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Data as a First Step

By District Attorney Anne Kelly · 07-10-2023

Over this past year, the 12th Judicial District Attorney’s Office has been and remains dedicated to restoring the community’s trust in the criminal justice system; enhancing victim engagement in criminal prosecutions, and refining our balanced approach to community safety and offender rehabilitation.   In September 2022, District Attorney Anne Kelly was appointed by Governor Polis and won election to the Office two months later. During this time, the Office has nearly cleared a backlog of approximately 300 criminal cases, worked towards appropriate dispositions and sentences, and boosted our diversion program to better meet the needs of both victims and defendants. The release of this data dashboard showcases our work and the office’s commitment to ongoing transparency.

One of the Office’s top priorities was to address the backlog of criminal cases left unfiled and unreviewed when DA Kelly took office. In our judicial district, misdemeanors are directly filed by law enforcement into the six County Courts. In felony matters, law enforcement presents an individual suspected of a crime to the District Attorney’s Office, and the Office makes a decision regarding which cases to file in the six District Courts.   Since 2022, the number of felony criminal cases (charges filed) from law enforcement’s felony referrals has increased. In 2021, the Office rejected 30% of the felony referrals from law enforcement.  After DA Kelly’s appointment, that percentage has decreased to 12%. 

The District Attorney’s Office is dedicated to strengthening the Office’s partnership with law enforcement.  Through this partnership, the Office has been able to accept and file appropriate felony cases presented to the Office by law enforcement.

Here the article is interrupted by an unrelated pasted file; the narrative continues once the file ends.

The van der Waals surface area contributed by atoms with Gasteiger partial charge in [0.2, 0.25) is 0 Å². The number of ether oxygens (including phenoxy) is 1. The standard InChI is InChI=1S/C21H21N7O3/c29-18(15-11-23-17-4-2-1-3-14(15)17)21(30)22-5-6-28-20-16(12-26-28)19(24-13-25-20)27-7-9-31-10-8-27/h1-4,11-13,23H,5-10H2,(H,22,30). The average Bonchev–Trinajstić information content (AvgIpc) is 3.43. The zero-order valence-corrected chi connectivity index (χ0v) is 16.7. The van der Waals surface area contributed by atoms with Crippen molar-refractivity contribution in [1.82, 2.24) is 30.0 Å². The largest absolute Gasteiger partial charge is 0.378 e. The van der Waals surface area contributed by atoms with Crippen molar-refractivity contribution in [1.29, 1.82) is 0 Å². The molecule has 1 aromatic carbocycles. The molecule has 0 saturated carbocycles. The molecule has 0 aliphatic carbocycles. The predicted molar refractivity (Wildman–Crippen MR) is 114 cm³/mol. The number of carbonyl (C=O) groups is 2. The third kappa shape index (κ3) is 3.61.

A second priority of our Office is to ensure that offenders receive appropriate and fair sentences.  That means that our Office utilizes alternatives to incarceration when appropriate to encourage rehabilitation and community restoration.  In some cases involving violent offenders who cause the most damage to the community, incarceration is the most appropriate sentence.  The data chart below demonstrates the work we have been doing to ensure violent offenders are appropriately sentenced, while individuals with less serious offenses receive non-incarcerative options.

Lastly, our third focus has been on boosting our Diversion program. The program for both adults and juveniles focuses on restorative processes and a harm reduction approach. Within our jurisdiction, this approach has been driven by the Center for Restorative Programs (CRP) since the 1990s. This past year, the Office has strengthened the partnership with CRP combining diversion management with services provided by CRP.  DA Kelly has increased our diversion and deferred judgment outcomes for those charged with lower-level crimes including those suffering from alcohol or substance use disorder.  This evidence-based approach addresses criminogenic tendencies early with the goal of reducing recidivism.  The graph below shows our efforts to increase the Office’s use of diversion and deferred judgment outcomes. 

This data is only a first step in transparency.  The Office’s priority moving forward is to ensure the community is involved in the criminal justice system by having accurate and reliable information about the work the Office is doing. 

As you review the dashboard we welcome your feedback. Please send that directly to Megan Bagwell, Director of Administration at